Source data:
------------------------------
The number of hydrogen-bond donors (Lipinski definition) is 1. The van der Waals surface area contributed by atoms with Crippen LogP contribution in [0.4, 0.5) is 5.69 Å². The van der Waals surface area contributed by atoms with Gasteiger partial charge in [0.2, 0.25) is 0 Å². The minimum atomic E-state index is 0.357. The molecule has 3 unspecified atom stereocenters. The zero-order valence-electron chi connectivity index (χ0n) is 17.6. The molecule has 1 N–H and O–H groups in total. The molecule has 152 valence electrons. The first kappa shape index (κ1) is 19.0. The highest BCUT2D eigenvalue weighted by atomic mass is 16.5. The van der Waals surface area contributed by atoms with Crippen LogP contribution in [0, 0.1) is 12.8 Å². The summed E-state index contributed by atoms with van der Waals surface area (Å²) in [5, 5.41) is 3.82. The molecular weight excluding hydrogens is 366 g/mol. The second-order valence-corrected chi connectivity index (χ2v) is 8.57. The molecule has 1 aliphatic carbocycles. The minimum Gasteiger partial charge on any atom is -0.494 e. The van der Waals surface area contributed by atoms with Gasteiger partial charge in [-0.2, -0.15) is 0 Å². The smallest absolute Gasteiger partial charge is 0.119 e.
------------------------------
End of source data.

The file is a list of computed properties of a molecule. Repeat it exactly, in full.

The number of hydrogen-bond donors (Lipinski definition) is 1. The van der Waals surface area contributed by atoms with Crippen LogP contribution in [0.4, 0.5) is 5.69 Å². The van der Waals surface area contributed by atoms with Gasteiger partial charge in [0.2, 0.25) is 0 Å². The minimum atomic E-state index is 0.357. The molecule has 3 unspecified atom stereocenters. The zero-order valence-electron chi connectivity index (χ0n) is 17.6. The molecule has 1 N–H and O–H groups in total. The molecule has 152 valence electrons. The first kappa shape index (κ1) is 19.0. The highest BCUT2D eigenvalue weighted by atomic mass is 16.5. The van der Waals surface area contributed by atoms with Crippen LogP contribution in [0, 0.1) is 12.8 Å². The summed E-state index contributed by atoms with van der Waals surface area (Å²) in [5, 5.41) is 3.82. The molecular weight excluding hydrogens is 366 g/mol. The second-order valence-corrected chi connectivity index (χ2v) is 8.57. The molecule has 1 aliphatic carbocycles. The minimum Gasteiger partial charge on any atom is -0.494 e. The van der Waals surface area contributed by atoms with Gasteiger partial charge in [-0.2, -0.15) is 0 Å². The smallest absolute Gasteiger partial charge is 0.119 e.